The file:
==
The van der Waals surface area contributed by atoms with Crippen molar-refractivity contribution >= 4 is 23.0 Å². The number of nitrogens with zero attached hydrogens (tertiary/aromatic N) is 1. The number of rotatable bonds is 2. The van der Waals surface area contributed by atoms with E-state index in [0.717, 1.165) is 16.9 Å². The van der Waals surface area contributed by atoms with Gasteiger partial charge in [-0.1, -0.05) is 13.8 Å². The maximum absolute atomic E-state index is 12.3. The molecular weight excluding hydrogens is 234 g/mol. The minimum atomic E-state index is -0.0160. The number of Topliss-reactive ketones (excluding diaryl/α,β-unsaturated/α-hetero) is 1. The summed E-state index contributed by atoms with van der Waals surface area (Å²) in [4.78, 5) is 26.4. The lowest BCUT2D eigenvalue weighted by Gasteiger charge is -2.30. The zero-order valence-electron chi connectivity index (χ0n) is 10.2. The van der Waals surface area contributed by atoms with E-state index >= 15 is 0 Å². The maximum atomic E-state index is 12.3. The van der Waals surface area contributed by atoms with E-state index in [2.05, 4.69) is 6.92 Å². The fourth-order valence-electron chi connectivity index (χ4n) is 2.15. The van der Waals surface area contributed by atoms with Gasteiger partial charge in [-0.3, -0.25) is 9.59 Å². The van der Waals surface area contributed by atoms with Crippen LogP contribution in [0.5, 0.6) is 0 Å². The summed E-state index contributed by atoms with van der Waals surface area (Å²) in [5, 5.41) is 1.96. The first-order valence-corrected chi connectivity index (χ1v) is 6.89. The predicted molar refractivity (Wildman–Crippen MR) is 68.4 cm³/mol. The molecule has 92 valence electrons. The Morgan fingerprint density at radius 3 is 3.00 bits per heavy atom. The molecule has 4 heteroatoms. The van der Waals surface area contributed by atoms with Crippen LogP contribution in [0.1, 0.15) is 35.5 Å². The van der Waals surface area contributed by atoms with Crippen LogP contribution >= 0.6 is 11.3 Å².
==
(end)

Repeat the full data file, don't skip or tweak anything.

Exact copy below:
The van der Waals surface area contributed by atoms with Crippen molar-refractivity contribution >= 4 is 23.0 Å². The number of nitrogens with zero attached hydrogens (tertiary/aromatic N) is 1. The number of rotatable bonds is 2. The van der Waals surface area contributed by atoms with E-state index in [0.717, 1.165) is 16.9 Å². The van der Waals surface area contributed by atoms with Gasteiger partial charge in [-0.1, -0.05) is 13.8 Å². The maximum absolute atomic E-state index is 12.3. The molecular weight excluding hydrogens is 234 g/mol. The minimum atomic E-state index is -0.0160. The number of Topliss-reactive ketones (excluding diaryl/α,β-unsaturated/α-hetero) is 1. The summed E-state index contributed by atoms with van der Waals surface area (Å²) in [4.78, 5) is 26.4. The lowest BCUT2D eigenvalue weighted by Gasteiger charge is -2.30. The zero-order valence-electron chi connectivity index (χ0n) is 10.2. The van der Waals surface area contributed by atoms with E-state index >= 15 is 0 Å². The maximum atomic E-state index is 12.3. The van der Waals surface area contributed by atoms with E-state index in [2.05, 4.69) is 6.92 Å². The fourth-order valence-electron chi connectivity index (χ4n) is 2.15. The van der Waals surface area contributed by atoms with Gasteiger partial charge in [-0.3, -0.25) is 9.59 Å². The van der Waals surface area contributed by atoms with Crippen LogP contribution in [0.5, 0.6) is 0 Å². The summed E-state index contributed by atoms with van der Waals surface area (Å²) in [5, 5.41) is 1.96. The first-order valence-corrected chi connectivity index (χ1v) is 6.89. The predicted molar refractivity (Wildman–Crippen MR) is 68.4 cm³/mol. The molecule has 92 valence electrons. The Morgan fingerprint density at radius 3 is 3.00 bits per heavy atom. The molecule has 4 heteroatoms. The van der Waals surface area contributed by atoms with Crippen LogP contribution in [0.1, 0.15) is 35.5 Å². The van der Waals surface area contributed by atoms with Crippen LogP contribution >= 0.6 is 11.3 Å².